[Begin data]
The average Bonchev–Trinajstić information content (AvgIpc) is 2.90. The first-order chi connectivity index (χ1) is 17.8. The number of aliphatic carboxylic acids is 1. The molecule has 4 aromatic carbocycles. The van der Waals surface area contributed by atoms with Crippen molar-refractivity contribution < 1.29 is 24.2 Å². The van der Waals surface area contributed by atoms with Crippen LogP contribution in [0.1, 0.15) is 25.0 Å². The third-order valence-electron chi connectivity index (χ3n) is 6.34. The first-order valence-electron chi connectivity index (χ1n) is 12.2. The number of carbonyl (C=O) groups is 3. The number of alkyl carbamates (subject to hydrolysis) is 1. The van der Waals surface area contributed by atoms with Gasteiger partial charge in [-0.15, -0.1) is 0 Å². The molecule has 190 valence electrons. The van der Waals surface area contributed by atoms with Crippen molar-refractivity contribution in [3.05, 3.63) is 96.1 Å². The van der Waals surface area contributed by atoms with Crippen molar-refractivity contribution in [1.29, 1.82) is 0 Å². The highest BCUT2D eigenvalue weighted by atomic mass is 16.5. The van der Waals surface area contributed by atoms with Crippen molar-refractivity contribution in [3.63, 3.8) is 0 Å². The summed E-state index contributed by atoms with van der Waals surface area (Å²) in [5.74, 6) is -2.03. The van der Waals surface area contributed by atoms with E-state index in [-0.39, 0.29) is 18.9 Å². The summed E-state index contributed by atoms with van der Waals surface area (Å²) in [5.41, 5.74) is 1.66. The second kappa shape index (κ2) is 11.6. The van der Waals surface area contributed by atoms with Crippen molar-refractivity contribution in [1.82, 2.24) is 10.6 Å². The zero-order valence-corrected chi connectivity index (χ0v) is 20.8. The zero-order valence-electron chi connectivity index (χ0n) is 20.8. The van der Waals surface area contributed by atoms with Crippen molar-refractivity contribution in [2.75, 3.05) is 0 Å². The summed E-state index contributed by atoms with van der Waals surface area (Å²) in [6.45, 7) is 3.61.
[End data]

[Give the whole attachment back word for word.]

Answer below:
The average Bonchev–Trinajstić information content (AvgIpc) is 2.90. The first-order chi connectivity index (χ1) is 17.8. The number of aliphatic carboxylic acids is 1. The molecule has 4 aromatic carbocycles. The van der Waals surface area contributed by atoms with Crippen molar-refractivity contribution < 1.29 is 24.2 Å². The van der Waals surface area contributed by atoms with Crippen LogP contribution in [0.1, 0.15) is 25.0 Å². The third-order valence-electron chi connectivity index (χ3n) is 6.34. The first-order valence-electron chi connectivity index (χ1n) is 12.2. The number of carbonyl (C=O) groups is 3. The number of alkyl carbamates (subject to hydrolysis) is 1. The van der Waals surface area contributed by atoms with Gasteiger partial charge in [-0.15, -0.1) is 0 Å². The molecule has 190 valence electrons. The van der Waals surface area contributed by atoms with Crippen molar-refractivity contribution in [3.05, 3.63) is 96.1 Å². The van der Waals surface area contributed by atoms with Crippen molar-refractivity contribution in [1.29, 1.82) is 0 Å². The highest BCUT2D eigenvalue weighted by atomic mass is 16.5. The van der Waals surface area contributed by atoms with Crippen molar-refractivity contribution in [3.63, 3.8) is 0 Å². The summed E-state index contributed by atoms with van der Waals surface area (Å²) in [5.74, 6) is -2.03. The van der Waals surface area contributed by atoms with E-state index in [-0.39, 0.29) is 18.9 Å². The summed E-state index contributed by atoms with van der Waals surface area (Å²) in [5.41, 5.74) is 1.66. The second kappa shape index (κ2) is 11.6. The van der Waals surface area contributed by atoms with Crippen molar-refractivity contribution in [1.82, 2.24) is 10.6 Å². The zero-order valence-corrected chi connectivity index (χ0v) is 20.8. The zero-order valence-electron chi connectivity index (χ0n) is 20.8. The van der Waals surface area contributed by atoms with Crippen molar-refractivity contribution in [2.75, 3.05) is 0 Å². The summed E-state index contributed by atoms with van der Waals surface area (Å²) in [6.45, 7) is 3.61.